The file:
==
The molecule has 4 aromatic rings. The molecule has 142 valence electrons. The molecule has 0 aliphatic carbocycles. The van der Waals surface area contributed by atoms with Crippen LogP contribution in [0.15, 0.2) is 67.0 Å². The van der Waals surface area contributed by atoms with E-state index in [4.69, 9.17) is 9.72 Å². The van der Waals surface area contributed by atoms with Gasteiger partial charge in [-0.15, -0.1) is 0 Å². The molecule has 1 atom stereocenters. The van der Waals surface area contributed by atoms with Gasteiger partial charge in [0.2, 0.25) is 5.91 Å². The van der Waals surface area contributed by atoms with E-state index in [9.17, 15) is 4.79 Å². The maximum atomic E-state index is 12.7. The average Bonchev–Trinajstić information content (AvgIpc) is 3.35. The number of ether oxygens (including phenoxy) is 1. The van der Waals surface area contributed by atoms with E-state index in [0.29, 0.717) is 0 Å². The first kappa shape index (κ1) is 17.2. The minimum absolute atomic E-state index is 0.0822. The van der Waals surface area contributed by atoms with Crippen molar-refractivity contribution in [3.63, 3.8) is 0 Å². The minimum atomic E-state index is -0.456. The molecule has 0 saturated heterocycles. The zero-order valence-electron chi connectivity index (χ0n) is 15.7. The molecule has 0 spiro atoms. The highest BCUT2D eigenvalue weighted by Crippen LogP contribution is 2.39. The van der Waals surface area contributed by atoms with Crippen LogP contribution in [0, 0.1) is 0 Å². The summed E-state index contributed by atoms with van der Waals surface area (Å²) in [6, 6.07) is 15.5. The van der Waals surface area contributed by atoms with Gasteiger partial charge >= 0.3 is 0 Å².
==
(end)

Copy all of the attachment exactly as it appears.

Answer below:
The molecule has 4 aromatic rings. The molecule has 142 valence electrons. The molecule has 0 aliphatic carbocycles. The van der Waals surface area contributed by atoms with Crippen LogP contribution in [0.15, 0.2) is 67.0 Å². The van der Waals surface area contributed by atoms with E-state index in [4.69, 9.17) is 9.72 Å². The van der Waals surface area contributed by atoms with Gasteiger partial charge in [-0.15, -0.1) is 0 Å². The molecule has 1 atom stereocenters. The van der Waals surface area contributed by atoms with Gasteiger partial charge in [0.2, 0.25) is 5.91 Å². The van der Waals surface area contributed by atoms with E-state index in [9.17, 15) is 4.79 Å². The maximum atomic E-state index is 12.7. The average Bonchev–Trinajstić information content (AvgIpc) is 3.35. The number of ether oxygens (including phenoxy) is 1. The van der Waals surface area contributed by atoms with E-state index in [0.29, 0.717) is 0 Å². The first kappa shape index (κ1) is 17.2. The minimum absolute atomic E-state index is 0.0822. The van der Waals surface area contributed by atoms with Crippen molar-refractivity contribution in [3.63, 3.8) is 0 Å². The minimum atomic E-state index is -0.456. The molecule has 0 saturated heterocycles. The zero-order valence-electron chi connectivity index (χ0n) is 15.7. The molecule has 0 spiro atoms. The highest BCUT2D eigenvalue weighted by Crippen LogP contribution is 2.39. The van der Waals surface area contributed by atoms with Crippen LogP contribution in [0, 0.1) is 0 Å². The summed E-state index contributed by atoms with van der Waals surface area (Å²) in [6, 6.07) is 15.5. The van der Waals surface area contributed by atoms with Gasteiger partial charge >= 0.3 is 0 Å².